Drawn to the Flame
by John Lawrence
When FBI Director Richard Comey and then Attorney General Loretta Lynch concluded there was no sound basis on which to prosecute Hillary Clinton over the email controversy, there was the expected sigh of relief from most Democrats. While I shared that sense with other Clinton supporters, my long experience on Capitol Hill told me it was unlikely to mark the end of the controversy, as many commentators predicted (and, no doubt, as the Clinton campaign mightily wished).
My concern was that House Republicans, frustrated by the unwillingness of the Justice Department to undertake a politically charged and unwinnable prosecution, would utilize procedural options within Congress’ purview to ensure that the controversy remain prominent throughout the remainder of the year, tainting the Democratic convention and dogging the Democratic nominee through Election Day. Unfortunately, but not surprisingly, my concerns proved well founded.
There is an old rule of politics, written in the Watergate era and revisited with annoying regularity, that the cover-up is invariably worse than the crime. In the case of the Clinton emails, the issue is less a cover-up than the accusation that if she did not break a law in the handling of her emails, then perhaps she did when she testified before Congress about how she handled her emails. With the criminal accusation disposed of, one might presume Congress would not drag the issue kicking and screaming back into the limelight; but one would be wrong. The chant of this political season is less “keep hope alive” than “keep controversy raging.”
As if on cue, Oversight Committee chairman Jason Chaffetz (R-UT) and Judiciary Committee chairman Bob Goodlatte (R-VA) have asked the U.S. Attorney for the District of Columbia to investigate whether “evidence collected by the FBI during its investigation of Secretary Clinton’s use of a personal email system … directly contradict[s] several aspects of her sworn testimony” before the Select Committee on Benghazi. Chaffetz and Goodlatte know the U.S. Attorney, Channing Phillips, will likely have to respond to their inquiry, thereby ensuring that the controversy endures, either because Phillips decides Clinton did commit perjury (highly unlikely since the standard requires a witness knowingly lied to Congress, which is hard to prove) or Phillips decides not to act, in which case Republicans will heap accusations on the U.S. Attorney for making a “politically motivated” decision. Either way, the Republicans live to issue another press release condemning Clinton, the Obama Administration, and the Justice Department.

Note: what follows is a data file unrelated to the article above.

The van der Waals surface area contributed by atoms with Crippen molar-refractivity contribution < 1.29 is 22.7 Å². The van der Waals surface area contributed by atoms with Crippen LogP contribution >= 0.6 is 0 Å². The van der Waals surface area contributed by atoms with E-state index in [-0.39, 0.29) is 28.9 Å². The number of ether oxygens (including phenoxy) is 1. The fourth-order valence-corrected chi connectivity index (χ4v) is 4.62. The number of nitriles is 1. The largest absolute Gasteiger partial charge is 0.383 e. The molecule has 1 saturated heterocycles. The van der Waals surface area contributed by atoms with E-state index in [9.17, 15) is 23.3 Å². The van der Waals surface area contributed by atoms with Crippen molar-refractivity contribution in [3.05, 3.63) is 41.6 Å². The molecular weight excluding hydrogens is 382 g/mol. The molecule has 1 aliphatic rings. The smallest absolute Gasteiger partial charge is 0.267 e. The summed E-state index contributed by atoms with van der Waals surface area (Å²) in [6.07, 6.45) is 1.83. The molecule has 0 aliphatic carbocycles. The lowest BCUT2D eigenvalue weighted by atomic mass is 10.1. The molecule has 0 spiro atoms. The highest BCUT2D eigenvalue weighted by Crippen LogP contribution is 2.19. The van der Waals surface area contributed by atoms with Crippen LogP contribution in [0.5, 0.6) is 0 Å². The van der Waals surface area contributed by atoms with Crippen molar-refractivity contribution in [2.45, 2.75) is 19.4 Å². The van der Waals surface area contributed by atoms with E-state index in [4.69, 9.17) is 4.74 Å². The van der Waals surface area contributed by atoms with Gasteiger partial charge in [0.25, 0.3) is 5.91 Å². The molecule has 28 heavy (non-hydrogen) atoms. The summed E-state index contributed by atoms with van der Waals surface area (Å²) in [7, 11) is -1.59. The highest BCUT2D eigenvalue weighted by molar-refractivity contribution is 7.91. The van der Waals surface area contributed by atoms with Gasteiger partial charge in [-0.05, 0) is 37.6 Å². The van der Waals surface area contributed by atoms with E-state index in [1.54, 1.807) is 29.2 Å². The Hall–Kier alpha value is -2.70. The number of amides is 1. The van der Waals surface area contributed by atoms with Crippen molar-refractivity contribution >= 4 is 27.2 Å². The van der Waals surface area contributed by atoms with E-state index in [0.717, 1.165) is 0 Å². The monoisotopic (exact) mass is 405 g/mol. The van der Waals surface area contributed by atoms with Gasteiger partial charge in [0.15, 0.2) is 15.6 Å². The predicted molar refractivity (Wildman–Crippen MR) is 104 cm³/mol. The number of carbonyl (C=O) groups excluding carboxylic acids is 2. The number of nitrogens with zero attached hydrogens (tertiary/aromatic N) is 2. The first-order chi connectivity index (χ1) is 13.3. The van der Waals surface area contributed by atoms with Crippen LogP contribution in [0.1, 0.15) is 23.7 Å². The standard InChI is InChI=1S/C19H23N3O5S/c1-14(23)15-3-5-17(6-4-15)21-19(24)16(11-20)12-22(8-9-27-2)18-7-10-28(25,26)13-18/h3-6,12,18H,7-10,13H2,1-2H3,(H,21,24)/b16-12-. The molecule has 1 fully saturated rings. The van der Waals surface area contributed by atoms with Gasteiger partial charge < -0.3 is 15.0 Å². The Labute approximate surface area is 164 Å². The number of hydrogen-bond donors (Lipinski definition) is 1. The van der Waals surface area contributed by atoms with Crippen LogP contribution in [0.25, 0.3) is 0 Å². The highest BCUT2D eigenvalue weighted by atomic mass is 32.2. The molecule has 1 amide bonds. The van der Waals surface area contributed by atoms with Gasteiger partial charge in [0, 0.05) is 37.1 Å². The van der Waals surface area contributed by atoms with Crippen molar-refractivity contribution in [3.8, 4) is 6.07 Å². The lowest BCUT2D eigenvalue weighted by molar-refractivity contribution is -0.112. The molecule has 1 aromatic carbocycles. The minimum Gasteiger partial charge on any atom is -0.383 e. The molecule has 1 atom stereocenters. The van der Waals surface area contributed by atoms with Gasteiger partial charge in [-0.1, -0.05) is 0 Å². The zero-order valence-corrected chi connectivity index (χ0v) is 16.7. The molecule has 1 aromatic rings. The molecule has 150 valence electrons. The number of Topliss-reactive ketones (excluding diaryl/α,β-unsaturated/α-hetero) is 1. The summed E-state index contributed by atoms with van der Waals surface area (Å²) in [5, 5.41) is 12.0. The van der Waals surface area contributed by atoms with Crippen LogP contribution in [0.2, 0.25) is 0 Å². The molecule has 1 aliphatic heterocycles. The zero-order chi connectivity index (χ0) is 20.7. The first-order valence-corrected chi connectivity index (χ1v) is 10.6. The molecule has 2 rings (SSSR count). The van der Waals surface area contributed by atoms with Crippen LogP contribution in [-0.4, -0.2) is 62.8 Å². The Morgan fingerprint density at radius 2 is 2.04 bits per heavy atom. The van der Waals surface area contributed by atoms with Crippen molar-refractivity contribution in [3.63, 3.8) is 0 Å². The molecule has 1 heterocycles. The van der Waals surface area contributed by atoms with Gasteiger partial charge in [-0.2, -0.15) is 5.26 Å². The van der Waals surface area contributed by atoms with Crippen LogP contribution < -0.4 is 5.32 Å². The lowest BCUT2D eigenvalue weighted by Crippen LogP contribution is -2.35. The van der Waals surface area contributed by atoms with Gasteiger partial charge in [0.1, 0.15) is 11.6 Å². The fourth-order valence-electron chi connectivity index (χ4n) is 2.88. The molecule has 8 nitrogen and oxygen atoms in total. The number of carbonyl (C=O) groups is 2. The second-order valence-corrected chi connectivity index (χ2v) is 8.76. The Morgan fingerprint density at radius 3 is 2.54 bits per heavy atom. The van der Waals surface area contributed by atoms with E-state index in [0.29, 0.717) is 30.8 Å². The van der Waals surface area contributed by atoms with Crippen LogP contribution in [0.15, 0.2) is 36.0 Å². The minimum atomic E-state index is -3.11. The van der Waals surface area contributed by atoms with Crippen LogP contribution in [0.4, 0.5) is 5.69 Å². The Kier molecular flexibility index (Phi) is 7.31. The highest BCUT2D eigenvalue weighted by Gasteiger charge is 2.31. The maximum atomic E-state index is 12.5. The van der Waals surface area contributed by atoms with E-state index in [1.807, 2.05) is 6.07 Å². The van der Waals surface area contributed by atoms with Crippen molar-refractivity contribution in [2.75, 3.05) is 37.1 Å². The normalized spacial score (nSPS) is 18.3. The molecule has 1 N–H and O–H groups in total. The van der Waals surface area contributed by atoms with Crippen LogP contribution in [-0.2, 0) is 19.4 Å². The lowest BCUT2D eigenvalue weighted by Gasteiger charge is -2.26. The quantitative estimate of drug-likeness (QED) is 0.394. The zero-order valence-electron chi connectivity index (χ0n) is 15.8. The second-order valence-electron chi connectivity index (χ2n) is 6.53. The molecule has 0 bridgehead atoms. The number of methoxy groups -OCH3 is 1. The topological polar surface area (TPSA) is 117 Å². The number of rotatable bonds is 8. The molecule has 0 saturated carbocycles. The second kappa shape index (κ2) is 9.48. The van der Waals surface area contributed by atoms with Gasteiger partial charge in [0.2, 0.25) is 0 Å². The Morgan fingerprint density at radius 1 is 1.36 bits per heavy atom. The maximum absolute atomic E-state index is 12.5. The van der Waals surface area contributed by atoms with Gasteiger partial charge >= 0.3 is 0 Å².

Well, at least that would be the end of it. Actually, no. If the request to Phillips comes up dry (as it almost certainly will; prosecutors are loathe to delve into congressional antics), Republicans still have other options. Speaker Paul Ryan threw some red meat to the Right last week by suggesting his Members might “have to ask [FBI Director James] Comey to look at” whether Clinton had lied to the Benghazi panel. “That’s something we should look at,” the Speaker mused. Of course, Comey would welcome such a request about as much as Phillips; his likely response, at least on the record, would be to suggest that if Congress was upset about Clinton’s behavior, it should utilize its own procedures rather than continually call upon the legal system to prosecute politically charged and hopeless cases.